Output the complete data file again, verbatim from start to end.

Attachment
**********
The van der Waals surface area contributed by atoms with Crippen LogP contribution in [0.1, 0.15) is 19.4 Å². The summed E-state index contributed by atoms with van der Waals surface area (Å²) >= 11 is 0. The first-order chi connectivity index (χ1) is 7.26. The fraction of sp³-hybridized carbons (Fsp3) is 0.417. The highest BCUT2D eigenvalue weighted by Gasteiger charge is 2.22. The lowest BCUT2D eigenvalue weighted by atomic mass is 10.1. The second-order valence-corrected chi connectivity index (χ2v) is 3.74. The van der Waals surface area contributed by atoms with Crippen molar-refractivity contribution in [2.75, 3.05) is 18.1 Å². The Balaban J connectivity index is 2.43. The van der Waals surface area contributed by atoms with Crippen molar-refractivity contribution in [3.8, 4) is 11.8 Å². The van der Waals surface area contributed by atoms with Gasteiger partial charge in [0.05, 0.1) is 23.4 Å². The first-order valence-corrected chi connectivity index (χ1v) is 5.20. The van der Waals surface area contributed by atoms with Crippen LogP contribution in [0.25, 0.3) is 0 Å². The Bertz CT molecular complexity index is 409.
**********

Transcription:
The van der Waals surface area contributed by atoms with Crippen LogP contribution in [0.1, 0.15) is 19.4 Å². The summed E-state index contributed by atoms with van der Waals surface area (Å²) >= 11 is 0. The first-order chi connectivity index (χ1) is 7.26. The fraction of sp³-hybridized carbons (Fsp3) is 0.417. The highest BCUT2D eigenvalue weighted by Gasteiger charge is 2.22. The lowest BCUT2D eigenvalue weighted by atomic mass is 10.1. The second-order valence-corrected chi connectivity index (χ2v) is 3.74. The van der Waals surface area contributed by atoms with Crippen molar-refractivity contribution in [2.75, 3.05) is 18.1 Å². The Balaban J connectivity index is 2.43. The van der Waals surface area contributed by atoms with Crippen molar-refractivity contribution in [3.8, 4) is 11.8 Å². The van der Waals surface area contributed by atoms with Gasteiger partial charge in [0.05, 0.1) is 23.4 Å². The first-order valence-corrected chi connectivity index (χ1v) is 5.20. The van der Waals surface area contributed by atoms with Crippen LogP contribution in [0.25, 0.3) is 0 Å². The Bertz CT molecular complexity index is 409.